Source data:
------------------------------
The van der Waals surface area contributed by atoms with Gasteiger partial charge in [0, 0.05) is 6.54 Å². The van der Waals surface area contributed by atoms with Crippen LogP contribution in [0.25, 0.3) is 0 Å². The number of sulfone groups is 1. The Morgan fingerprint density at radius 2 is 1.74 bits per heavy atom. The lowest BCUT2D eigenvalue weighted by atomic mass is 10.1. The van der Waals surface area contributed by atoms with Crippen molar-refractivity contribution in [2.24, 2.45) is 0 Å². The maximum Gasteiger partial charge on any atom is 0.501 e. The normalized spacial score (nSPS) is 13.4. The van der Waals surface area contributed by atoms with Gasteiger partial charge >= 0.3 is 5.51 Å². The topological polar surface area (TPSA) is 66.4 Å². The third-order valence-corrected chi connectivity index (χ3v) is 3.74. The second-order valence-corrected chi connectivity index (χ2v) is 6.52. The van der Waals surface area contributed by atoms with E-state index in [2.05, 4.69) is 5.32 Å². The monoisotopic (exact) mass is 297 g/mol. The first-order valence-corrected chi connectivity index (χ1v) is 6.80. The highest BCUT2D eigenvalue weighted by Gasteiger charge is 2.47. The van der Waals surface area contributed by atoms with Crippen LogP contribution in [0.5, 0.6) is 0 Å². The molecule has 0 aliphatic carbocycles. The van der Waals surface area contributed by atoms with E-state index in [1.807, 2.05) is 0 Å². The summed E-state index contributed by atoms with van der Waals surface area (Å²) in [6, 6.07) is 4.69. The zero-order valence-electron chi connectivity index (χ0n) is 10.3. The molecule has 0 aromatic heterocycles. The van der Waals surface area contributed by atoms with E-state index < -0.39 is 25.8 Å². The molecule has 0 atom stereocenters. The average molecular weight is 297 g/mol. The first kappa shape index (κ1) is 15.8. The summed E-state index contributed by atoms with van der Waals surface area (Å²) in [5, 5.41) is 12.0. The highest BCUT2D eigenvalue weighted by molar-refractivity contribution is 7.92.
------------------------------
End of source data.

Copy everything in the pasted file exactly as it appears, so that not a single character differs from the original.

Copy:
The van der Waals surface area contributed by atoms with Gasteiger partial charge in [0, 0.05) is 6.54 Å². The van der Waals surface area contributed by atoms with Crippen LogP contribution in [0.25, 0.3) is 0 Å². The number of sulfone groups is 1. The Morgan fingerprint density at radius 2 is 1.74 bits per heavy atom. The lowest BCUT2D eigenvalue weighted by atomic mass is 10.1. The van der Waals surface area contributed by atoms with Crippen molar-refractivity contribution in [2.24, 2.45) is 0 Å². The maximum Gasteiger partial charge on any atom is 0.501 e. The normalized spacial score (nSPS) is 13.4. The van der Waals surface area contributed by atoms with Gasteiger partial charge >= 0.3 is 5.51 Å². The topological polar surface area (TPSA) is 66.4 Å². The third-order valence-corrected chi connectivity index (χ3v) is 3.74. The second-order valence-corrected chi connectivity index (χ2v) is 6.52. The van der Waals surface area contributed by atoms with E-state index in [2.05, 4.69) is 5.32 Å². The monoisotopic (exact) mass is 297 g/mol. The first-order valence-corrected chi connectivity index (χ1v) is 6.80. The highest BCUT2D eigenvalue weighted by Gasteiger charge is 2.47. The van der Waals surface area contributed by atoms with Crippen LogP contribution in [0.5, 0.6) is 0 Å². The molecule has 0 aliphatic carbocycles. The van der Waals surface area contributed by atoms with E-state index in [1.807, 2.05) is 0 Å². The summed E-state index contributed by atoms with van der Waals surface area (Å²) in [6, 6.07) is 4.69. The zero-order valence-electron chi connectivity index (χ0n) is 10.3. The molecule has 0 aromatic heterocycles. The van der Waals surface area contributed by atoms with E-state index < -0.39 is 25.8 Å². The molecule has 0 atom stereocenters. The average molecular weight is 297 g/mol. The first kappa shape index (κ1) is 15.8. The summed E-state index contributed by atoms with van der Waals surface area (Å²) in [5, 5.41) is 12.0. The highest BCUT2D eigenvalue weighted by molar-refractivity contribution is 7.92.